To overthink or not to overthink…not even a question.

I love definitions. They take words or concepts and turn them into living, breathing beings. According to the Merriam-Webster Dictionary, to overthink is “to put too much time into thinking about or analyzing something in a way that is more harmful than helpful” (Overthink, n.d.).

Overthinking is a finely-honed skill I have been perfecting for as long as I can remember. When the below list popped up on my Facebook newsfeed a few days ago, it kind of stopped me in my tracks. I am very aware of my tendency to overthink pretty much…well…everything, so it wasn’t a surprise to me that I am an overthinker. It was for some reason surprising that every single bullet point was ME. I am having a quiet night in with my pup, which means it is the perfect time to overthink the overthinker list.


  1. Second guess everything

I approach every decision assuming I will make the wrong choice, whether it’s moving to a different state or whether I want ranch or ketchup with my fries. I agonize over pros and cons, ask for advice from everyone I meet, brainstorm, journal, compare different options, review financial risk, think about how it will affect those close to me, print off a tree’s worth of papers supporting any outcome, make myself physically sick, and on and on and on. When I finally do decide, I then agonize about the fact that I probably made the wrong decision. Why on earth would I be so stupid to choose this option? Clearly the other was better.

  1. Analyze things to death

This is certainly a source of sleepless nights for me. What I analyze is myself – my actions, my words, my behaviors, my abilities, my shortcomings. I share this trait with many kindred spirits who also deal with social anxiety. It’s common to hear people say things like, “I thought of the perfect response 10 minutes later.” Imagine thinking of every possible response (perfect or otherwise) for days or weeks afterwards. I wonder constantly if I said the right thing or behaved in a socially acceptable manner. The world is so full of normal people, which means I don’t fit in. I study every minute detail of my day to see if I’ve made a fool of myself at any point or if I have made a passable attempt at pretending to be normal. I still have many situations or conversations that come back to me years after the fact. There is always something I could have differently…could have done better.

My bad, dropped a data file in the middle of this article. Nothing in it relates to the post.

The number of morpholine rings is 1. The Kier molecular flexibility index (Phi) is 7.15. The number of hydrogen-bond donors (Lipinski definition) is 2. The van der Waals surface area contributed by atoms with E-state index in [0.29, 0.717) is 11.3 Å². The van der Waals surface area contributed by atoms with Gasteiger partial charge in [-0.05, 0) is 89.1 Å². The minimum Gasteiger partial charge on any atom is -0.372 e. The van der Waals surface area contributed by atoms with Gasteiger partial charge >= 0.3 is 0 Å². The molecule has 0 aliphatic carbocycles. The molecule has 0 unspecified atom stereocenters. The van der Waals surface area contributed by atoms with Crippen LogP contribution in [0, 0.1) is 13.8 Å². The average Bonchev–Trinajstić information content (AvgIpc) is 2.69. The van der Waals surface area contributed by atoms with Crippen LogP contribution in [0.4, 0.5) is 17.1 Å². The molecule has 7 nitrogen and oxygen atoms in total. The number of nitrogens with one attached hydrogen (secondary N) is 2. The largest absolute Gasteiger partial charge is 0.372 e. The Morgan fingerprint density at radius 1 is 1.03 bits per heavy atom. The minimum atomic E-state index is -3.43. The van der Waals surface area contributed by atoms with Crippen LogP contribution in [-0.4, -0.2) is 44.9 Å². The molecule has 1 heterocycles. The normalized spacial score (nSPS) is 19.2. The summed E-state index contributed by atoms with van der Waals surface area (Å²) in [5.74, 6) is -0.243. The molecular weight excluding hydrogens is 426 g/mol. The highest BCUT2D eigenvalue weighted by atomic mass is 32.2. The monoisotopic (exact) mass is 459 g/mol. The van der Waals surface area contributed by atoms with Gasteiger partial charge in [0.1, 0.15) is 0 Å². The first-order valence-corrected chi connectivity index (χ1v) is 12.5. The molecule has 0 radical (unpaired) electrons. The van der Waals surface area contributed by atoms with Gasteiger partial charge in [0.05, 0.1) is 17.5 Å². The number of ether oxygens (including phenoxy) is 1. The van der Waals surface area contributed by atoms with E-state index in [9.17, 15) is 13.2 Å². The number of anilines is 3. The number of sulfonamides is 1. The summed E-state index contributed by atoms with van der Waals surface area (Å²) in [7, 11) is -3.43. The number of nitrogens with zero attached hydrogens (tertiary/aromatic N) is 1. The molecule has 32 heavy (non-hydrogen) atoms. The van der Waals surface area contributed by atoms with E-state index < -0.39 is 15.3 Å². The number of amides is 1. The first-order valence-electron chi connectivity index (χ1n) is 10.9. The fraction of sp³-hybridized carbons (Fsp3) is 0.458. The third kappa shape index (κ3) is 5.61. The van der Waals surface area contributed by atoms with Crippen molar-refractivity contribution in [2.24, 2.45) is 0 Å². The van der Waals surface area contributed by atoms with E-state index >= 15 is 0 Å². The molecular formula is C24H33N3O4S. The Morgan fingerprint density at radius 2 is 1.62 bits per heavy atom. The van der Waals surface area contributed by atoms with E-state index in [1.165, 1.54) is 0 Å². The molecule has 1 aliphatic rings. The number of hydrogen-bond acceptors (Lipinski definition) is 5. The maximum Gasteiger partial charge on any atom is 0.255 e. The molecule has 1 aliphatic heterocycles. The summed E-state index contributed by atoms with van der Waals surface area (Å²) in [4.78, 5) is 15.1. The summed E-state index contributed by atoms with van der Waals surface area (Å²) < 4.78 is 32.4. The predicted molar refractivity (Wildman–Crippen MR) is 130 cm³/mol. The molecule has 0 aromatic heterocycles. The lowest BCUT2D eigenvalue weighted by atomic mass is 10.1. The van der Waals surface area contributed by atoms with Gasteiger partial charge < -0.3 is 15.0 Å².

1. Catastrophize or expect the worst

Anyone who knows me will tell you that saying I “expect the worst” is the greatest understatement of this entire century. I function (using the word “function” a bit loosely here) with the constant assumption that something devastating is going to happen to me or anyone I know at any given moment. Here are a couple recent examples:

Friend: “S took her husband to the ER because he’s coughing up blood.”

Me: “OMG. He’s dying of tuberculosis.”

Friend: “Um…no. He probably has pneumonia.”

Me: “Has he spent any time in prison? It’s a huge risk factor for TB. Has he been having night sweats?”

Friend: **laughs**

Me: “What’s so funny? TB is not funny!”

After leaving my groceries in the car for a couple hours on a cool fall day, I threw everything away because I couldn’t risk the inevitable botulism. I don’t care that it is extremely rare. “Extremely rare” means it happens.